SYDNEY—The close relationship between global miner Rio Tinto Ltd. and Canadian company Ivanhoe Mines Ltd. appears to be unraveling just as their biggest joint project starts moving toward production.
Ivanhoe"s Oyu Tolgoi mine in Mongolia.
At the center of the dispute lies a slow-motion tug-of-war over control of Mongolia"s Oyu Tolgoi mine, the world"s largest undeveloped deposit of copper and gold, due to start production in 2013.
In a world where miners habitually bemoan the dwindling number of blockbusting discoveries, the site 550 kilometers south of Ulan Bator stands out, with measured, indicated and inferred reserves of 81 billion pounds of copper and 46 million ounces of gold, worth around 300 billion at current market prices.
"Ultimately that is just such a fantastic asset, and [Rio Tinto chief executive] Tom Albanese has openly stated that they want to own more of Ivanhoe," says Paul Young, a mining analyst at Deutsche Bank in Sydney.
Rio said Friday it was seeking arbitration over a shareholder rights plan adopted by Ivanhoe"s board in April.
Rio said the plan was in breach of a private placement it agreed with Ivanhoe in October 2006, under which it has provided the Canadian company with USusd1.73 billion, primarily for investment in Oyu Tolgoi.
Ivanhoe retaliated Tuesday by suspending restrictions on new strategic investors.

Ivanhoe said in a statement that the move would allow third-party strategic investors, "which could include major mining companies," to take stakes of at least 5percents, in effect diluting Rio"s own holding.
Oyu Tolgoi is two-thirds owned by Ivanhoe and one-third by the Mongolian government.
Rio, in turn, controls 29.6percents of Ivanhoe, and is allowed to increase its stake to 46.65percents by October 2011. Ivanhoe"s executive chairman, Robert Friedland, holds another 22percents.
Some analysts say Rio is intent on retaining the option of increasing its holding in Ivanhoe to a majority stake, with Ivanhoe"s board equally intent on capping its control at 46.65percents, or even reducing it.
Under the shareholder rights plan adopted by Ivanhoe"s board in April, any party making an acquisition above 20percents of the company would trigger a so-called poison-pill clause, allowing existing shareholders to purchase fresh shares and dilute the party"s stake.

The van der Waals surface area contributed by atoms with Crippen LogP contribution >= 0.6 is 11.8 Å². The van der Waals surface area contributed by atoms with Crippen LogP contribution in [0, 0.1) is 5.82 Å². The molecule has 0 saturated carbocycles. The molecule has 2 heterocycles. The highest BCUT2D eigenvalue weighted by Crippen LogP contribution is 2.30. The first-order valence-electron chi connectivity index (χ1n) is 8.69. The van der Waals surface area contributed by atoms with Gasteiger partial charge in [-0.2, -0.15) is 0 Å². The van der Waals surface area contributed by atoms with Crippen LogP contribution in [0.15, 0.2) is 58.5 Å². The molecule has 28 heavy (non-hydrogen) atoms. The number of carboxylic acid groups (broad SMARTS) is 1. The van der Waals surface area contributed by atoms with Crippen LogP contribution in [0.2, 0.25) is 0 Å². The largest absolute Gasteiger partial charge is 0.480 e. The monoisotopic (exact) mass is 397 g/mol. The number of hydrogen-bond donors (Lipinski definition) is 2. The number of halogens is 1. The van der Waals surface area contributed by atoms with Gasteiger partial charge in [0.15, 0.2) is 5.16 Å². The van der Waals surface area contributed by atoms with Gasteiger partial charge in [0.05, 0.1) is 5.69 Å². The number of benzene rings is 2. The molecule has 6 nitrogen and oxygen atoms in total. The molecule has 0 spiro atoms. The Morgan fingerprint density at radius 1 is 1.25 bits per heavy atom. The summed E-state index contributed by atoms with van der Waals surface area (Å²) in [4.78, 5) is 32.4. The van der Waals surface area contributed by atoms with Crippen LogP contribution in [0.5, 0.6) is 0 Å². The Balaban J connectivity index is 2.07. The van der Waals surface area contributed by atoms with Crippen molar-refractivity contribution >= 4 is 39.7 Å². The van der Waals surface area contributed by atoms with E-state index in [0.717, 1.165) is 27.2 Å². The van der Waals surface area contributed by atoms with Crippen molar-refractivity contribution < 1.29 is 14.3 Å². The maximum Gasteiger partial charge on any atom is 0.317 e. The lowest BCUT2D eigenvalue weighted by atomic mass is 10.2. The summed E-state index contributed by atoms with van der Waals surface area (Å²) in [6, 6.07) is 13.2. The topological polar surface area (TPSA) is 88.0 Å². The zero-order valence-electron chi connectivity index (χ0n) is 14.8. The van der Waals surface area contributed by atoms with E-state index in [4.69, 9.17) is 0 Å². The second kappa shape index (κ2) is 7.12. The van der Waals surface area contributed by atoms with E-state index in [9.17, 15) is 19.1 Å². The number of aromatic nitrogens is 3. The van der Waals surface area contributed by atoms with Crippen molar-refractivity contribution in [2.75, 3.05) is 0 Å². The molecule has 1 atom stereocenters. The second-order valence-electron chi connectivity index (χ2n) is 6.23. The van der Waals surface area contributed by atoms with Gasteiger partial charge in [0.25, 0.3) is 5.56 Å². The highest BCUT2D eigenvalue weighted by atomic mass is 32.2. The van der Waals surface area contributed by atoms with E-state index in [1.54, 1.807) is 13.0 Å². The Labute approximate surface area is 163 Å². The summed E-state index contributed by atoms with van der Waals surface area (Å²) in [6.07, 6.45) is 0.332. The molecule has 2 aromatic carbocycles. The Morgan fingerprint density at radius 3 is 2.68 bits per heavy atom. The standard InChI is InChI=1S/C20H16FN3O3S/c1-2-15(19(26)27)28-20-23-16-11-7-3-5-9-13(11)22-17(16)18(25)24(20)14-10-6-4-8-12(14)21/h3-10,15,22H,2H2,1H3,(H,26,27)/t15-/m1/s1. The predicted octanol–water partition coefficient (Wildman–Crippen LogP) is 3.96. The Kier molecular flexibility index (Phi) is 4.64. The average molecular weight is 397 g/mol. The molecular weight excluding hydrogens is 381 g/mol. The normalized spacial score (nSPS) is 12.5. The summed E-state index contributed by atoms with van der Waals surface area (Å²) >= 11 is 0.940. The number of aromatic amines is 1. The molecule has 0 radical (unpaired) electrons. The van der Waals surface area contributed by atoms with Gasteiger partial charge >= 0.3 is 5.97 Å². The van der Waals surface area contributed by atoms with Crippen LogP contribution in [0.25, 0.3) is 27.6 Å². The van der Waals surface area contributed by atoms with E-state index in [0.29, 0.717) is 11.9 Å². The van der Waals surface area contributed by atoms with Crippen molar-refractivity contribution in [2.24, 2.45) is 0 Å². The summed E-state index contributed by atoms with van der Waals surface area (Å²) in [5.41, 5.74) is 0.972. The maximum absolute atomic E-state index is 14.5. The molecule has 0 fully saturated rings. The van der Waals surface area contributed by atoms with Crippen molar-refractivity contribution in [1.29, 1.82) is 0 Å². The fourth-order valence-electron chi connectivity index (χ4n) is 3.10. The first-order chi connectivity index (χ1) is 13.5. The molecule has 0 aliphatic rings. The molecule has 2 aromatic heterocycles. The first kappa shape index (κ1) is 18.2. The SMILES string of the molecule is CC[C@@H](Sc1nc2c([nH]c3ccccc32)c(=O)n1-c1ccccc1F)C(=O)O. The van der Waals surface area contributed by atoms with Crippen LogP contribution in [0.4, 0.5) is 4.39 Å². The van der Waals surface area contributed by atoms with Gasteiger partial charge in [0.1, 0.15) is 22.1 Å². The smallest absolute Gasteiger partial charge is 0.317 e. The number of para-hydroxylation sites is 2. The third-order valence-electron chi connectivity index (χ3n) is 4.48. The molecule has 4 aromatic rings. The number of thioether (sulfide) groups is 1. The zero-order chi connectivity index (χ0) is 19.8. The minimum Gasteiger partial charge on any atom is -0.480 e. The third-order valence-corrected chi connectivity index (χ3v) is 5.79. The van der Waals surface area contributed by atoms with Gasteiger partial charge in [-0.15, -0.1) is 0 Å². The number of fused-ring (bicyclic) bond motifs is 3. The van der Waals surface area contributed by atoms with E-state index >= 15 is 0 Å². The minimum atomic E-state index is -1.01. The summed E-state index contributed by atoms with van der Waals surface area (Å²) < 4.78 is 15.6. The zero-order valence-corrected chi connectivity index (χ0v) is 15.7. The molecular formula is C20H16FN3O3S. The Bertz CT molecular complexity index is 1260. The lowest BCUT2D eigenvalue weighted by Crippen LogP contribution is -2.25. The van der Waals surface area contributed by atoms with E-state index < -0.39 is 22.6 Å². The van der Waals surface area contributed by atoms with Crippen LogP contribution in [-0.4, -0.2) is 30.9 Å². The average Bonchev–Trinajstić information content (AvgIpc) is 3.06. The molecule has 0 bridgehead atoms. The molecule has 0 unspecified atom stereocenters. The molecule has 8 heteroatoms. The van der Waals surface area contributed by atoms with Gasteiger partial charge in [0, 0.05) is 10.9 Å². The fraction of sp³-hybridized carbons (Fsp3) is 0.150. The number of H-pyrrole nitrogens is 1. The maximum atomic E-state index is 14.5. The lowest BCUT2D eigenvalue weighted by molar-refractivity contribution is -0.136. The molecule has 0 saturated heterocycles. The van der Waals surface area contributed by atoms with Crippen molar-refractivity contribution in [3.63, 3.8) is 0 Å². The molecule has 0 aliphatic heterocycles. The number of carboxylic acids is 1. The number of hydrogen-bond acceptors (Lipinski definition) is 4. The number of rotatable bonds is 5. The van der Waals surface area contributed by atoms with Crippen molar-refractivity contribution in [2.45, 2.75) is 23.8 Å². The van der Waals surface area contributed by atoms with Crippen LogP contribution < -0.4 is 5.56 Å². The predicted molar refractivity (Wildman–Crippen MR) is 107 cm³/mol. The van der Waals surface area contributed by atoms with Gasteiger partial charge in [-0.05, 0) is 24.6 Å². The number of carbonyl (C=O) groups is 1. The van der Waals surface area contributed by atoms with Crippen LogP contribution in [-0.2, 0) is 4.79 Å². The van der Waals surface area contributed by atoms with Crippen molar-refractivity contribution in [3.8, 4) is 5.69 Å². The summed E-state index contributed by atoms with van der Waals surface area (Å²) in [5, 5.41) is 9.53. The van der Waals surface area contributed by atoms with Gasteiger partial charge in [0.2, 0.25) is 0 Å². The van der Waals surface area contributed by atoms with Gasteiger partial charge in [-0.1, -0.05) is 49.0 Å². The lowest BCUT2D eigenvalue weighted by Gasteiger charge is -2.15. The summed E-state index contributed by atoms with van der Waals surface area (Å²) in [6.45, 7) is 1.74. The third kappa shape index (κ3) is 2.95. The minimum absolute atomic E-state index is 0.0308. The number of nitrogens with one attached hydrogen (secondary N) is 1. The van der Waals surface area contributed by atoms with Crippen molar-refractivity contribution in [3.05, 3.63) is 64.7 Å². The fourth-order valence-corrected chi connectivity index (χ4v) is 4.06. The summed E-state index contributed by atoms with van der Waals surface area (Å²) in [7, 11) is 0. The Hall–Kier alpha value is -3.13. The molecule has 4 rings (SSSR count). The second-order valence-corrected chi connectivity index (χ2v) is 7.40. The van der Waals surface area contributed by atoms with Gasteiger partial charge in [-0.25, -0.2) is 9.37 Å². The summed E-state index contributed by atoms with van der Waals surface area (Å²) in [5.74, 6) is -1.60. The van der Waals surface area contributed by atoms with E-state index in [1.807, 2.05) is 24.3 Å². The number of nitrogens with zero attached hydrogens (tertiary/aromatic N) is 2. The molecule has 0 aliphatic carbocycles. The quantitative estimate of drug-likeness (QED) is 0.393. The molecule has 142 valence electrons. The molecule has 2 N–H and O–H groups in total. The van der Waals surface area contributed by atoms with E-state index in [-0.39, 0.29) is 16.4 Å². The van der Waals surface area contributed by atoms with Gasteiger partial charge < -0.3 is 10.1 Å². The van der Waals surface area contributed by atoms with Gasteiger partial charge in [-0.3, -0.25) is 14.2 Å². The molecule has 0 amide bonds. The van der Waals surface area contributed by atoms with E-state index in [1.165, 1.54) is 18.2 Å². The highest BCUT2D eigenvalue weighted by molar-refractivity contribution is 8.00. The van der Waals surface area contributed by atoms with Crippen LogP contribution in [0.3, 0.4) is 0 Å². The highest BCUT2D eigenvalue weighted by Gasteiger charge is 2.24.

Such poison-pill clauses are commonly used in the U.S. to prevent creeping stake-building by suitors.
Tuesday"s announcement would similarly risk diluting Rio"s stake, keeping majority control out of its reach.
One issue raised by several observers is that Ivanhoe may fear a third party taking out a stake as an informal proxy for Rio, thus boosting the Anglo-Australian company"s effective position above 50percents.
Any such concerns would have been heightened by a Securities and Exchange Commission filing by Rio last week, in which the company said it was having "ongoing discussions" with Aluminum Corp. of China, or Chinalco, over the Chinese company acquiring a minority stake in either Ivanhoe or Oyu Tolgoi.
Chinalco holds 9percents of Rio"s stock and acts as a joint-venture partner with the Anglo-Australian company in the Simandou iron ore project in Guinea.
In a statement Monday on the issue, Ivanhoe highlighted that the shareholder rights plan "does restrict Rio Tinto ... whether acting alone or in concert with another party, from acquiring additional Ivanhoe shares in the market."
"(Ivanhoe) are protecting themselves," said Glyn Lawcock, an analyst at UBS in Sydney. "If Rio ever does decide to make a bid, they want to make sure they get a full price, not a cheeky price."
The Mongolian government may also be wary of Chinalco"s involvement. China would be the major consumer for the mine, but Ulaanbataar is prickly about Beijing and Chinalco is a Chinese state-owned company.
"The government is carefully analyzing the situation to make sure that the interests of Mongolia and its shareholding in Oyu Tolgoi are ensured and that strategic interests of the country are well protected," said Dashdorj Zorigt, Mongolian minister for mineral resources and energy.
A spokesman for Rio Tinto said the arbitration process was expected to be "quite rapid" but he didn"t comment on the company"s strategy.
An Ivanhoe spokesman in Vancouver also didn"t offer comment on the company"s motivation, while Chinalco executives couldn"t be immediately reached for comment.